Review Summary: A frantic vision of a feverish ritual, David Byrne and Brian Eno's collaboration creates a hallucinatory labyrinth through rhythmic occultism.
Brian Eno and Robert Fripp experimented with a minimal hybrid of avant-garde and traditional sonorities. Their seminal album "No Pussyfooting" was considered a vibrant document of musical mystery. Seven years after "No Pussyfooting", Brian Eno returned with a new collaboration, this time with David Byrne, aiming for the complete fusion of Middle Eastern and African sonorities with an echoic electronic touch. The project’s result, occultly named "My life in the bush of ghosts," remains a journey in the realm of a mystic ambient that influenced a significant suite of artists, from Paul Simon to Peter Gabriel.
"My life in the bush of ghosts" is not a comfortable experience, but it works as a trip to the center of the musical essence, resembling an obscure ray that enlightens a tonal universe. It is not a classic ambient album because the music does not conform fully to the ambient's meaning, begging for the listener's full attention and paying off after multiple listens.
From the very first notes of "America Is Waiting," the fusion between the musical personalities of Brian Eno and David Byrne sounds colorful and homogenous, their orientations creating a magnificent blend. David Byrne’s exalted musical vision has an distinct expressive power due to the musical backing provided by Brian Eno’s absolute mastery which gives the entire album a balanced sound. The rhythms and the ambiguous melodic lines create the same artificial relaxation provided by "Remain in Light," but here that genius commercial touch is missing, being replaced by a dissonant parade of beats, samples, African drums, and a hallucinatory accordion breath. The beginning makes it clear that the album doesn’t respect the beautiful ambient palette that made "Music for Airplanes" so popular worldwide, opting instead for the portrait of an African magical ritual. Musical wizardry and strange hypnosis make "Mea Culpa," "Regiment," and "Help me, somebody" the accompanying soundtrack for an incursion into the dark sounds of an unknown world.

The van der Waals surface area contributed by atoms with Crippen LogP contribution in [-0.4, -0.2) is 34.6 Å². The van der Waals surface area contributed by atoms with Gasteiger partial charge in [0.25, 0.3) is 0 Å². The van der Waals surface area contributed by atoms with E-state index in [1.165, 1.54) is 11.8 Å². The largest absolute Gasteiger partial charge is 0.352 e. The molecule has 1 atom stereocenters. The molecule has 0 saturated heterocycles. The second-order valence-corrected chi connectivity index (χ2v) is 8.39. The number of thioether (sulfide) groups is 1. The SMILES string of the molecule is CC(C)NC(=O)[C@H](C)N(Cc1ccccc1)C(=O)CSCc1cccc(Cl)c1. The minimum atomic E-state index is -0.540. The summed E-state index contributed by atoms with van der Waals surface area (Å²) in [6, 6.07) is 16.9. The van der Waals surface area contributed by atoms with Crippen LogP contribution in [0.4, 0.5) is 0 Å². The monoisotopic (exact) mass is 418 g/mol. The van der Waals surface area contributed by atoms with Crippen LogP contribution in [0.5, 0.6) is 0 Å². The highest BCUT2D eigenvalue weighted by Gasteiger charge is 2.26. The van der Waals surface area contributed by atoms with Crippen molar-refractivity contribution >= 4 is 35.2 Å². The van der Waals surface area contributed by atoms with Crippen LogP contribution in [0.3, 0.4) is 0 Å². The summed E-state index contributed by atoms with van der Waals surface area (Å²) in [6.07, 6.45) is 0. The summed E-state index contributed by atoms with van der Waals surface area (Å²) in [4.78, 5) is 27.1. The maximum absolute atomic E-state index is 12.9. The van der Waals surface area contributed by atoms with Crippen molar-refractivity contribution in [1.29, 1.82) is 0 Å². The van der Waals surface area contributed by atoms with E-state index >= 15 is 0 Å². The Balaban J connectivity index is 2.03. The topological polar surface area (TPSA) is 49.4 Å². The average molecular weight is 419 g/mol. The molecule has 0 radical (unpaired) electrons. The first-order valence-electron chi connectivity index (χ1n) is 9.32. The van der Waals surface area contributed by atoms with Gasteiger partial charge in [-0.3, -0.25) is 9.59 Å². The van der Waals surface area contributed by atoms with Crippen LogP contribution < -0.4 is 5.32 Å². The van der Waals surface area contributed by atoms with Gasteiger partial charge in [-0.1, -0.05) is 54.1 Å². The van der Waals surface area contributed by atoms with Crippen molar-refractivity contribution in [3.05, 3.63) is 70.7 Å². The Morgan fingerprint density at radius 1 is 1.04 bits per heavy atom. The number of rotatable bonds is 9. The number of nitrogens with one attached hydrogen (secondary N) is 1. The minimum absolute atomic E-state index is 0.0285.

When "The Jezebel Spirit" begins, the feeling of the unknown is amplified, and the music deepens more and more into the the hidden spell that accompanies the record. The pause provoked by the end of side A becomes hard to bear because we find the musical darkness so comforting that we perceive the moment when we are left without music as an abrupt collision with reality. It's similar to the sensation experienced by someone who has spent days in darkness and then suddenly comes into the sunlight. It’s a dissonant coming down. Even if we aren't fully convinced about the music's quality, the chemistry between Eno and Byrne catches us in its web and dominates our feelings and ears like a magical drug.
"My Life In The Bush Of Ghosts" juxtaposes the vast musical passages of "Remain In Light" with Brian Eno's engulfing ambient, without falling into Talking Heads' futuristic dance or the overt exclusivism of "Music For Airports". It’s like the finding of that musical balance that will be encountered in many works to come, varying from the sunny "Graceland" to the afro-pop passages of "So". This accomplishment, combined with the unique suggestive power, makes "My Life In The Bush Of Ghost" an album that defies stylistic boundaries and obtains a voice that will never be equaled in the musical décor.
Although difficult at first, it will gain new nuances with numerous spins, with the listener eventually resonating with its dynamic minimalism. Even if the melodic lines may be forgotten shortly afterward, everyone will remember its bewitching atmosphere and will desire to return to its otherworldly charm.